I’m a big proponent of HyperX’s Alloy mechanical keyboard line. Over almost five years, I’ve reviewed a lot of variants of the Alloy, and I’ve never come across one I haven’t been impressed by. A lot of this is probably because HyperX knows what they’re doing right with the Alloy, and new variants don’t deviate too dramatically from their winning recipe. Iterations are done thoughtfully and with purpose.
Over the past couple of years, a lot of the new variants have been incorporating HyperX’s in-house switches, using the slightly different name “Alloy Origins”. Last week, HyperX released the HyperX Alloy Origins Core Mechanical Gaming Keyboard with Blue Switches. I’ve reviewed the Alloy Origins with Blue Switches as well as the Alloy FPS Pro, so this will be more of an impressions piece since the Alloy Origins Core with Blue Switches is basically a mash-up of the two.
The “core” in Alloy Origins Core signifies that this is the tenkeyless Alloy Origins mechanical keyboard sibling. Tenkeyless (i.e. no numpad) options are often preferred for users who value extra desk space and/or gamers who play a lot of high precision FPS games where more room for the mousepad is desired. Other than this physical difference, you get the same features as the Alloy Origins: aluminium frame, RBG back-lit key lighting and macro customization via NGenuity, three adjustable keyboard angles, and Game Mode.
As mentioned before, all Origins keyboards are equipped with HyperX switches. These currently come in three types: HyperX Reds (linear), Blues (clicky), and Teals (tactile), with the keyboard under review having Blues. Clicky switches are preferred by gamers who want more accuracy and sound feedback than a Linear switch provides (perhaps for typing accuracy/satisfaction or for games where an accidental repeat press is undesired).
In some of my previous Alloy Origins reviews, I’ve said that HyperX switches are the best-feeling switches I’ve used to date, and I still stand by that statement. All HyperX switches have a 1.8mm actuation point, a 3.8mm total travel distance, and are rated for 80 million keypresses before loss of quality (compared to Cherry MX’s standards of a 2mm actuation point, total travel distance of 4mm, and rated lifespan of 50 million keystrokes per key). As I said before, I’m not sure if it’s the actuation point, the travel distance, or the added durability, but HyperX switches just feel crisper and more responsive.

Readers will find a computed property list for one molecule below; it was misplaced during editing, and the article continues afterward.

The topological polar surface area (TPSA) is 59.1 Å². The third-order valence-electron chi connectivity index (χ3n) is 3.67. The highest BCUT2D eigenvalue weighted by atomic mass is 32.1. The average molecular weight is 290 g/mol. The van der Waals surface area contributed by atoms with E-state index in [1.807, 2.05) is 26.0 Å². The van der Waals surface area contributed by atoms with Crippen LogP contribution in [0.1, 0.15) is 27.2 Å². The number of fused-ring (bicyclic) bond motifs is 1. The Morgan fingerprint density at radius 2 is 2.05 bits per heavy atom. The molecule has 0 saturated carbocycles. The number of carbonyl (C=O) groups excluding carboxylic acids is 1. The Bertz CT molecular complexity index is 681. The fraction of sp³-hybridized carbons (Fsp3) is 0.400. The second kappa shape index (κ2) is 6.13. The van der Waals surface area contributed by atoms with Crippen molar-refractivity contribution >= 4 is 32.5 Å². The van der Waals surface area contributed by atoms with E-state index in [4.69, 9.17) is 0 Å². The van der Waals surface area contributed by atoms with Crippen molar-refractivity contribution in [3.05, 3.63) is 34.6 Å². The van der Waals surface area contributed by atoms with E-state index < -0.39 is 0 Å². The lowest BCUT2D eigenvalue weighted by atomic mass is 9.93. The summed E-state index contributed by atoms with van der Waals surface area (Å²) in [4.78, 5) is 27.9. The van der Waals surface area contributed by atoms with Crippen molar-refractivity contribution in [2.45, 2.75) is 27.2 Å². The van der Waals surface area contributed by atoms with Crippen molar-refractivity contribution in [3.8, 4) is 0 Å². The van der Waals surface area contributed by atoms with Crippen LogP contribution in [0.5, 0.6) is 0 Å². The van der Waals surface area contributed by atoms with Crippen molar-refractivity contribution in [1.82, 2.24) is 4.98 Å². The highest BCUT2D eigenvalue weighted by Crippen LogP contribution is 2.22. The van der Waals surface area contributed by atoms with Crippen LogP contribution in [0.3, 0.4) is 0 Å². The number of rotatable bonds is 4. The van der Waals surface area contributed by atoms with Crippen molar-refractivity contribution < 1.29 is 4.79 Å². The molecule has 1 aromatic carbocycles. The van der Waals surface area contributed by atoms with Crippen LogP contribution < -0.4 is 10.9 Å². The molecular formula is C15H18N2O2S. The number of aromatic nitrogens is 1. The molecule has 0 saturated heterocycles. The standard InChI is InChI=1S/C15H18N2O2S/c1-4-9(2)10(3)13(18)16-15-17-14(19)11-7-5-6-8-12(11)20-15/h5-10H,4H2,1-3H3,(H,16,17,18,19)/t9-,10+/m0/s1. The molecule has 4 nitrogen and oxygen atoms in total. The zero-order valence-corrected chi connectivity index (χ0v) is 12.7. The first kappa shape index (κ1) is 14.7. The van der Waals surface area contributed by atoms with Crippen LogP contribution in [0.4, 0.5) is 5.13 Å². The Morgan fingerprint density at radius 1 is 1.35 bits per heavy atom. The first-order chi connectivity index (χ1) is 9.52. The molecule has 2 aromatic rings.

HyperX has always been great about releasing their keyboards with multiple switch types (though usually on a staggered schedule with linear switch versions releasing first). The Alloy Origins Core with Blue Switches just makes sense, given what I’ve said above about tenkeyless keyboards, clicky switches, and HyperX switches. Like peanut butter and chocolate, or eggs and cheese on a roll, the Alloy Origins Core with HyperX Blue Switches will be just what a certain group of gamers wants out of a keyboard. If you’re in the market for a tenkeyless keyboard with clicky switches, I don’t think you can go with wrong with this one.
I have a bit of an odd time reviewing standard keyboards at this particular moment in time, because I have recently made the switch to using a split module ergonomic keyboard with ortholinear/columnar keys. For those of you who don't speak ergo, I basically have two "macro pads" that I can map key bindings to. It helps a lot with reducing the pain from my years of gaming, programming, and general typing needs.
That said, you're not here for a lecture in proper ergonomics, but to hear what I think about the HyperX Alloy Origins Core. I've been using this keyboard off and on for the past month or so, and I'm honestly shocked to say that this may be the finest "gaming" keyboard that I've ever used to type with on top of it performing admirably in games.
Since my other keyboard uses CherryMX Blue switches, I opted for the HyperX Blue switches in the Core. Compared to standard Blues, the HyperX Blues feel a bit lighter, with just a touch less actuation force required to register a keypress. They feel extremely responsive, and to my hands at least, like a bit of an amalgamation of Cherry's Blue and Reds. That's subjective of course, but I'm quite happy with them. I'm not the fastest typist in the world, but I feel extremely accurate when using this keyboard.
For gaming, I primarily played Final Fantasy XIV and Destiny 2 on this board. The tactile switches keep my heavy hands from unintentional input. For FFXIV, I often have to press many keys with specific modifiers mixed in very quickly, and I haven't had any problems there, either.
All in all I agree with Tally: this is a great TKL option for anyone who's looking to reclaim some desk real estate, while maintaining the gaming performance that a board of this class will enable.